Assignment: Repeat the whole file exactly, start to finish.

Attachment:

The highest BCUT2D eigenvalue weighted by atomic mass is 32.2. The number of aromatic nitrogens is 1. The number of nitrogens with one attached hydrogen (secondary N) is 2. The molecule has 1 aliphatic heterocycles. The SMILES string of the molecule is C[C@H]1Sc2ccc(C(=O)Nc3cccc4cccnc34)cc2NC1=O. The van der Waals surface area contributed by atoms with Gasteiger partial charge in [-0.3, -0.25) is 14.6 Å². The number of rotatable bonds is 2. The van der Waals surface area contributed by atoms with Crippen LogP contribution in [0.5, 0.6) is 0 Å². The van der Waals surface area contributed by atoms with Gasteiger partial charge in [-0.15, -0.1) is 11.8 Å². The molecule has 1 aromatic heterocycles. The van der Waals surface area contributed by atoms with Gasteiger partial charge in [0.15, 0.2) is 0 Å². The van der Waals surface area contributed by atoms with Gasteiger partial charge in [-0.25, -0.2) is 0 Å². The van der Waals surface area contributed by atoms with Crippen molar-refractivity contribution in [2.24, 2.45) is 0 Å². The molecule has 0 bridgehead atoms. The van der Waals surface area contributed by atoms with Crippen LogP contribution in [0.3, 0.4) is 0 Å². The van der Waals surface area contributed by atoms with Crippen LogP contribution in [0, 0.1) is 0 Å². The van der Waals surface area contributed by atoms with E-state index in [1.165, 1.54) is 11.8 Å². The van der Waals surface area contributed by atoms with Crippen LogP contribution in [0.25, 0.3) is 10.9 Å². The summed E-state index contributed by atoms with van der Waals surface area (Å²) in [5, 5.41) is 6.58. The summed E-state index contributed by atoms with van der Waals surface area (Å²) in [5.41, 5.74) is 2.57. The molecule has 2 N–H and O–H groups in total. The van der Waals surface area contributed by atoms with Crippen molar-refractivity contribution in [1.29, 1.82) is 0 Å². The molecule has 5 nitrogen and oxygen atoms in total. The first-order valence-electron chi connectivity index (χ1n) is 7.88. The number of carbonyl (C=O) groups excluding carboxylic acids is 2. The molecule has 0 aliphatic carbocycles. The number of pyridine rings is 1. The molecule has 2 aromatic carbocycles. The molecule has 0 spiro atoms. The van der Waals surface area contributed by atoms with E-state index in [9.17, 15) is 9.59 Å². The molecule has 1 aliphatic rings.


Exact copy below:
The highest BCUT2D eigenvalue weighted by atomic mass is 32.2. The number of aromatic nitrogens is 1. The number of nitrogens with one attached hydrogen (secondary N) is 2. The molecule has 1 aliphatic heterocycles. The SMILES string of the molecule is C[C@H]1Sc2ccc(C(=O)Nc3cccc4cccnc34)cc2NC1=O. The van der Waals surface area contributed by atoms with Gasteiger partial charge in [-0.3, -0.25) is 14.6 Å². The number of rotatable bonds is 2. The van der Waals surface area contributed by atoms with Crippen LogP contribution in [0.5, 0.6) is 0 Å². The van der Waals surface area contributed by atoms with Gasteiger partial charge in [-0.15, -0.1) is 11.8 Å². The molecule has 1 aromatic heterocycles. The van der Waals surface area contributed by atoms with Gasteiger partial charge in [0.15, 0.2) is 0 Å². The van der Waals surface area contributed by atoms with Gasteiger partial charge in [-0.25, -0.2) is 0 Å². The van der Waals surface area contributed by atoms with Crippen molar-refractivity contribution in [2.24, 2.45) is 0 Å². The molecule has 0 bridgehead atoms. The van der Waals surface area contributed by atoms with Crippen LogP contribution in [0.3, 0.4) is 0 Å². The van der Waals surface area contributed by atoms with Crippen LogP contribution in [0, 0.1) is 0 Å². The van der Waals surface area contributed by atoms with E-state index in [1.165, 1.54) is 11.8 Å². The van der Waals surface area contributed by atoms with Crippen LogP contribution in [0.25, 0.3) is 10.9 Å². The summed E-state index contributed by atoms with van der Waals surface area (Å²) in [5, 5.41) is 6.58. The summed E-state index contributed by atoms with van der Waals surface area (Å²) in [5.41, 5.74) is 2.57. The molecule has 2 N–H and O–H groups in total. The van der Waals surface area contributed by atoms with Crippen molar-refractivity contribution in [1.29, 1.82) is 0 Å². The molecule has 5 nitrogen and oxygen atoms in total. The first-order valence-electron chi connectivity index (χ1n) is 7.88. The number of carbonyl (C=O) groups excluding carboxylic acids is 2. The molecule has 0 aliphatic carbocycles. The number of pyridine rings is 1. The molecule has 2 aromatic carbocycles. The molecule has 0 spiro atoms. The van der Waals surface area contributed by atoms with E-state index in [9.17, 15) is 9.59 Å². The molecule has 1 aliphatic rings.